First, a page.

Construction Material Supply Chain Impacts
Low-end estimates suggest the U.S. procures around 30 percent of its construction materials from China, however, some firms are dependent on China for up to 80 percent of their materials. With international suppliers and logistics companies, many of which are China-based, shutting down operations in an attempt to contain the outbreak, U.S. contractors are already experiencing difficulties with their material supply chain.
U.S. construction relies heavily on international shipments of materials, including steel, copper, aluminum, stone and fixtures, many of which originate from China. The Port of Los Angeles reported a 23 percent year-over-year reduction in shipping containers in February following the shutdown of Chinese manufacturing facilities. Further reductions in imports are expected as the situation continues. This type of supply chain disruption is not unique to California with contractors nationwide expressing difficulties in acquiring certain materials.
Although some Chinese suppliers have begun to resume operations, they are doing so largely with reduced workforces and prioritizing a backlog of orders built up since January. Typical lead times for the shipment of Chinese-made goods to the U.S. is three weeks or more. This should be expected to increase over the coming months as suppliers battle to catch up on orders.
In light of this, it should be anticipated that reduced material availability will result in aggressive purchasing patterns and the potential to drive up national prices of high-demand goods. Price increases of copper, aluminum and casework have already been recorded. Further to potential price increases, the inability to procure materials will inevitably slow the overall rate of progress on many construction projects.
Contractor and Labor Impacts
Following the rise in U.S. cases of COVID-19, attempts to contain its spread have resulted in the implementation of emergency protocols, and in many cases, the city-wide and state-wide shutdown of all non-essential work. Such measures can affect the broader community and trigger significant challenges to the construction industry workforce. Constructiondive.com has produced a useful map summarizing the construction activities currently allowed in each state.
Even in cities and states where construction activities are considered essential, restrictions to public transportation and the closure of schools, child care facilities and businesses is expected to detrimentally impact workers’ ability to work. Many construction companies, site owners and contractors are already implementing travel bans for employees or travel restrictions on those workers originating from high-risk states. It is inevitable that the progression of some projects will be impeded by a shortage of skilled labor.
Global Economic Uncertainty
In the past weeks, the U.S. stock market has seen some of its greatest declines since ‘Black Monday’ in 1987. Investor anxiety has heightened in anticipation of the impacts of the COVID-19 outbreak on global economies. It has further been speculated that COVID-19 has the potential to trigger a global recession in 2020.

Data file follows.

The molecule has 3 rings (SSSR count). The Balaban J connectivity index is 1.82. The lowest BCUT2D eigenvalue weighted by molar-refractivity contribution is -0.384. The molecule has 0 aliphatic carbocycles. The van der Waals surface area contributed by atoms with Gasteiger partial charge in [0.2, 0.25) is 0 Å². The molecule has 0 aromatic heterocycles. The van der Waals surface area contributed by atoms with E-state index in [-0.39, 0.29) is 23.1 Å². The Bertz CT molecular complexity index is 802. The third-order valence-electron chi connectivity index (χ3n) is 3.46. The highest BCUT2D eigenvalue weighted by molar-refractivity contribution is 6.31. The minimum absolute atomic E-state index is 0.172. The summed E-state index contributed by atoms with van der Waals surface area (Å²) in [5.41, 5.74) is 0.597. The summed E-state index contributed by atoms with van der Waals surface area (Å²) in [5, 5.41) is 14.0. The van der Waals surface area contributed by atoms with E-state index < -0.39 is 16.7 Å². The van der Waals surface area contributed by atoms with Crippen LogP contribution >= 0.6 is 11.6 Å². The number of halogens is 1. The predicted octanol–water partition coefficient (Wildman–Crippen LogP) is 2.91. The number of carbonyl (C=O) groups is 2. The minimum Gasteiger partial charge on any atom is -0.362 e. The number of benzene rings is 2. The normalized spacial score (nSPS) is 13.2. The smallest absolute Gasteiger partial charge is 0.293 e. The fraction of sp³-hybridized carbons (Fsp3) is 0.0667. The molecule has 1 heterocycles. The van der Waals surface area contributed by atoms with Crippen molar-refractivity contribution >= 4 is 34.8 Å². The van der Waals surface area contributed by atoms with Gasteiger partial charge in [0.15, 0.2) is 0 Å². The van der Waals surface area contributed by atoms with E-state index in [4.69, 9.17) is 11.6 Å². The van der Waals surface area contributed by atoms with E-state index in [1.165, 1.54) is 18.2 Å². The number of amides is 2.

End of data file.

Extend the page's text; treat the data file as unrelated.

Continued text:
Under recession conditions, market activity would reduce with projects being canceled or subject to long-term postponement. In this event, demand for materials could decrease and the availability of labor would increase. New projects emerging during this period could see competitive contractor bids as the number of opportunities become scarce.
However, a chief economist for Associated Builders and Contractors suggests that typically, non-residential construction lags the overall economy by 12 to 18 months. As such, owners should be aware that contractors could face more difficult circumstances in 2021.
Despite the unforeseen nature of the COVID-19 pandemic, contractors could still be contractually responsible for delays or cost overruns on their current projects. It is expected that both contractors and owners will be carefully reviewing contracts to identify where contractual rights and duties exist under the conditions caused by the virus' spread.
It is recommended that owners review their contracts and take specific note of any force majeure provisions that allow for work to be suspended or terminated when certain extenuating circumstances arise. In some cases, opportunistic claims may be made, but the impacts of COVID-19, particularly regarding supply chain disruptions, are sufficiently broad and many claims will be valid.
Taken together, it is reasonable to assume that as the situation develops, the impacts on the U.S. construction market will inevitably be amplified, although the exact magnitude remains under speculation. Key factors to be cognizant of are impacts on labor force availability, the disruptions to construction component supply chains, specifically from manufacturers in the worst-affected countries, and claims. All factors have the potential to cause substantial construction delays and project cost overruns into 2021.
Background sources and useful links: